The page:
We conducted a sequential exploratory, mixed methods evaluation (Creswell 2003). This involved three basic stages (Figure 2). In stage 1 the emphasis was on initial small scale, detailed, qualitative data collection and analysis targeted at key groups of students. This was used to identify key themes which, in stage 2, informed the development of a larger scale, more quantitative data collection and analysis targeted at the whole cohort of students. Stage 3 required an overall interpretation of the entire analysis.

Figure 2

Data Collection and Analysis

Stage 1: Individuals were selected for one-to-one interview based on WebCT student tracking data from the core unit (Physiotherapy Management 1) between 23 October and 20 November 2006. A purposeful sample of eight students, three high (over ten logins with at least 1 hour active user time), three low (1-3 logins) and two non-users were selected and interviewed. The semi- structured interview schedule began with broad questions, exploring the students’ use of technology and their perceptions of the programme as a whole and then focussed on specific WebCT issues in a “funnel interview” (Tashakkori and Teddlie 1998).

A thematic analysis based on an analytical “framework approach” (Ritchie and Spencer 1994) was carried out to identify key themes in the students’ experience of working with WebCT.

Stage 2: The themes derived from stage 1 were developed into a questionnaire that was sent to the whole cohort (n=120). The questionnaire was designed to substantiate and provide clarification of the data gathered by the interviews. The emphasis was on quantitative data via closed question formats; however, open questions were also included providing a further qualitative component.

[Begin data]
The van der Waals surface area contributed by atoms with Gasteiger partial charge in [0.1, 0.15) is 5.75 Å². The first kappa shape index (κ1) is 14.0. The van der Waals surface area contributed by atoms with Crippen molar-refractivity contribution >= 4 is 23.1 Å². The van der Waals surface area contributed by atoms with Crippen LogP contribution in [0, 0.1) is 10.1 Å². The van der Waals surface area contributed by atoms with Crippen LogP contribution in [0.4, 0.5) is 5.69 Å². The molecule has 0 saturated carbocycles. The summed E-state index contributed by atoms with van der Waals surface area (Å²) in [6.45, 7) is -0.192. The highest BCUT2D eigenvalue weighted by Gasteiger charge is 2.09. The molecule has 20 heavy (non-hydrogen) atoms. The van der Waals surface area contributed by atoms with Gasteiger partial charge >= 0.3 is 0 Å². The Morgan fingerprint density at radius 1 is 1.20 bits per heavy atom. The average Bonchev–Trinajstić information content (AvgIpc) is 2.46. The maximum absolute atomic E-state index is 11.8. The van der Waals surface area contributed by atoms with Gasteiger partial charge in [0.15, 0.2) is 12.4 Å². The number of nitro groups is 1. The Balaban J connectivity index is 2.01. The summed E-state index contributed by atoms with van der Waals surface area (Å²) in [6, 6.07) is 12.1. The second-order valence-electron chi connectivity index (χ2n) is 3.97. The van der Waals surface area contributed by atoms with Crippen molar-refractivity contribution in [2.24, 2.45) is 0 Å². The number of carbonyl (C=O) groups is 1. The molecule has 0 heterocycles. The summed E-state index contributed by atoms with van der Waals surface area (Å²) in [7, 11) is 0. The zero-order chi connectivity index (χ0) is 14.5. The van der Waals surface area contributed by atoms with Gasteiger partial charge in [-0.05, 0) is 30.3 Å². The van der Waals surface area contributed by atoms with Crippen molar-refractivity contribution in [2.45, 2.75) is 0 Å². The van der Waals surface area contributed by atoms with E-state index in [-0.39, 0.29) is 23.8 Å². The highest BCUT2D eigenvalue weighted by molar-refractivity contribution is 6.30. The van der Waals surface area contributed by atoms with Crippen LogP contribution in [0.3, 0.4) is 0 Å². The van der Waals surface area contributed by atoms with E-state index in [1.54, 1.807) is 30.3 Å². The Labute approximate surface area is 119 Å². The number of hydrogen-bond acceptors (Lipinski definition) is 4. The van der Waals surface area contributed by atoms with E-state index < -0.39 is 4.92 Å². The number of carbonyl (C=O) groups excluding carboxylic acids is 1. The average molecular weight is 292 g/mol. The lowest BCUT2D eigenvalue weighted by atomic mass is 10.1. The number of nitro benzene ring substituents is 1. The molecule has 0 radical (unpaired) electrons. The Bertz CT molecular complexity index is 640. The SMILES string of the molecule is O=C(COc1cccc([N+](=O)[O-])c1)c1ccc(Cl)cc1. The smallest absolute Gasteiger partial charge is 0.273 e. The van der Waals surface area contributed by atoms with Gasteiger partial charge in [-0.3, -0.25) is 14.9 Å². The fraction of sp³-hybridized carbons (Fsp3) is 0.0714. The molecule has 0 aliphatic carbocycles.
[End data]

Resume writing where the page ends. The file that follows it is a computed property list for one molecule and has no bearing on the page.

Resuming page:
Thematic analysis of the open questions and descriptive statistical analysis of the closed questionnaire questions was carried out.

Stage 3: The overall data set comprising of three elements, qualitative interviews, open qualitative questionnaire questions, and closed quantitative questionnaire questions is shown in Figure 3. The central triangle represents the overall interpretation of the entire analysis.

Figure 3:

Results and discussion

Overall perception of WebCT

As with many other studies into the provision of online resources that supplement traditional teaching (e.g. Sharpe et al , 2006) the majority of the students, across all three user groups, perceived WebCT positively and reported a positive user experience during the unit. In general students felt WebCT was necessary for the unit; found learning this way convenient; and liked being able to get lecture notes and access web links online at any time.

The majority of the cohort were first time users of WebCT but they reported that it was easy to access the system, learn how to use it and navigate once inside the course area.

Barriers and Facilitators to engagement with WebCT resources

The key themes that emerged from the combined analysis were:

  • The availability of useful learning resources that are flexibly and easily accessible encourages WebCT usage by a diverse student population.
  • Autonomy and motivation are a key influence on student usage levels.
  • Lack of computer confidence and competence can be a barrier to use.
  • Students value online resources more than the communication tools.
  • Access issues, broken web links, poor navigation and the use of inappropriate software all discourage use.
  • Some students have preferences for different learning media.

We have summarised and categorised these into extrinsic and intrinsic factors in Table 1. The extrinsic factors (external to the student) relate mainly the technology and technical infrastructure that supports it, while the intrinsic factors (internal to the students) are personal attributes of the student.

Table 1: Barriers and facilitators to engagement
Extrinsic Factors Intrinsic Factors
  • Admin issues
    • Access
  • Technical issues
    • Software
    • Broken links
  • Autonomy
  • Motivation
  • IT confidence

In all cases the factors can be both barriers and facilitators depending on the student’s experience. For example, if a student has been enrolled correctly in WebCT and can login consistently without problems this facilitates their engagement with WebCT. If on the other hand the student has had intermittent problems logging into WebCT this can become a significant barrier to ongoing engagement.